Can Your Children be Themselves at School? (What other people think of me)

Jocks. Nerds. Preps. Punks. The faces change, but the titles never have. The same things that we all heard in school are the same terms that children today call themselves and other groups. As much as we try to shield our kids from those kind of negative connotations, they are surrounded by it for 8 or 10 hours five days a week in school.

What does it really mean? We often use the cop-out that “kids are mean” but sometimes, it isn’t just meanness, it is honesty. Of course, inflection is everything, and being “just a jock” might denote that that young man or woman is somehow unworthy of mental prowess.

What about when you are a grown-up? You may have been a member of a group in high school or – like me – aimed to be a friend to all. I wrote an article on this because who we are is oftentimes influenced by who we think we are or who we choose to associate with – that article is available in the Member’s Area (which is free to join if you haven’t yet – just click here).

My point is that it is our nature to want to belong, after all, we are social creatures, so our beliefs can influence how we feel about ourselves. The downside is that who we think we are starts to be influenced even more when we are in school. You and your children can be unintentionally conditioned to think that you are a certain way, which then can lead to a lifetime of adherence to that belief. Too fat. Too thin. Not smart. Too smart. All these can be internalized as we grow older and then we can fall into a negative Bubble Talk that only serves to hold us back.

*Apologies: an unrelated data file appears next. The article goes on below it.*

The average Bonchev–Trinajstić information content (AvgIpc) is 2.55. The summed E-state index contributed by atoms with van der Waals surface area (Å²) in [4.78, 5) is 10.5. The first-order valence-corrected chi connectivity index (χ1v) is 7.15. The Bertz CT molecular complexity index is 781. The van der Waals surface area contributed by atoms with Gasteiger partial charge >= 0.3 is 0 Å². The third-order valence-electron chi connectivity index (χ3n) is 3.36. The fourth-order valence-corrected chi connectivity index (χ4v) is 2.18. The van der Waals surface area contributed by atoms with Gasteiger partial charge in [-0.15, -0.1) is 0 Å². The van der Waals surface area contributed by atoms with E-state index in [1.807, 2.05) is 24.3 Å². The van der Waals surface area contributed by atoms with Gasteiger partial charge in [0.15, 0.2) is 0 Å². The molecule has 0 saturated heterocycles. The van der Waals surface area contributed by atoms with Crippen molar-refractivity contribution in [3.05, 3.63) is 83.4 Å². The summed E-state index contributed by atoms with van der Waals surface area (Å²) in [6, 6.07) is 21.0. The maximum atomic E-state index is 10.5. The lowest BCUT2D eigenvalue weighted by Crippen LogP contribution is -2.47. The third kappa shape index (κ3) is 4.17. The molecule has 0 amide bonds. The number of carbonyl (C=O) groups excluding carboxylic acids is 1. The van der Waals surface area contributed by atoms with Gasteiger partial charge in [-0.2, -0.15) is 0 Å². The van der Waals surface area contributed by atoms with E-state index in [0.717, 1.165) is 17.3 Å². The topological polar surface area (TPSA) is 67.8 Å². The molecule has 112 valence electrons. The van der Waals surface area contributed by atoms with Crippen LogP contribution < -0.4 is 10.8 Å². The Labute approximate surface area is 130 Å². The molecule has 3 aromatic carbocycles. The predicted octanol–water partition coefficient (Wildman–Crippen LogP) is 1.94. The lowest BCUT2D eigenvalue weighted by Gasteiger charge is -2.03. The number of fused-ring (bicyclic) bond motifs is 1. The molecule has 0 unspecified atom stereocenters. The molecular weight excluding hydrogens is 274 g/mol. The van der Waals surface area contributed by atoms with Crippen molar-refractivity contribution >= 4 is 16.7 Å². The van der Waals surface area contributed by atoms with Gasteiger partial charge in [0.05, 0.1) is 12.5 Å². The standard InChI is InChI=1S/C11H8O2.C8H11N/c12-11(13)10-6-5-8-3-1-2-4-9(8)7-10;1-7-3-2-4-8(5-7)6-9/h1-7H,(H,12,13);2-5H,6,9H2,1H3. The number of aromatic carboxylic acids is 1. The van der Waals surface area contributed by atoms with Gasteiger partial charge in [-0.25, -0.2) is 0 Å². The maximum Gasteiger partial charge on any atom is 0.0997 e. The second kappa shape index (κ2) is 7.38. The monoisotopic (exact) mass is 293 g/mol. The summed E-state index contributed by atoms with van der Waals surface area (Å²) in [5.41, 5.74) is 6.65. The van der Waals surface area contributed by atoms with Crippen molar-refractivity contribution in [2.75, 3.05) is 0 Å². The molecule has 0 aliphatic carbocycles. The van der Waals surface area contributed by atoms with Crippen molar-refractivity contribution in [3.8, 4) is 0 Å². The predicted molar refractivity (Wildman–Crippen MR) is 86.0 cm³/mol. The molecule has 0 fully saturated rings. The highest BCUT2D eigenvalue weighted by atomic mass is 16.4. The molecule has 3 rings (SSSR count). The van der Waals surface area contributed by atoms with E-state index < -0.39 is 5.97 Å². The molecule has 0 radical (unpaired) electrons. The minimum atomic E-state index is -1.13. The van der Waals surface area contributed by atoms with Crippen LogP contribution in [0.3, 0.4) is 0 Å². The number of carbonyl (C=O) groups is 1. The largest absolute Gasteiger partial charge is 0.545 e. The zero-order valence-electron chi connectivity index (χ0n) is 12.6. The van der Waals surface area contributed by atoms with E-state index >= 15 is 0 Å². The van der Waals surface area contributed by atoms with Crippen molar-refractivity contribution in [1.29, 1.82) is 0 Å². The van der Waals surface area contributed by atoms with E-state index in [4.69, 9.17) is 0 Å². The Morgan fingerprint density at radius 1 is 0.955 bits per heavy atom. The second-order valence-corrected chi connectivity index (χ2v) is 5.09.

The way around it, I’ve found, is to give yourself – and more importantly your kids – permission to think and be different. The feeling of wanting to belong stems from a fear that we are alone. We naturally choose friends that help us feel important and meaningful. Oftentimes in school, we get a false sense of security from a group that accepts us and we continue to look for that feedback for the rest of our lives. It helps to say “What other people think or say about me is none of my business.”

As you learn to think and be different, remember that you don’t need a group to enable you, you can find that confidence in yourself and instill that in your children. When you “get out of the box” and embrace that who you are is exactly who you are supposed to be, you open yourself up for the blessings that come from focusing on the journey of life, not an artificial destination mandated by the belief structure of a group or groups. Of an even greater importance, you enable your children to embrace the things that they see as fun and important, not some soundbite from a reality television star.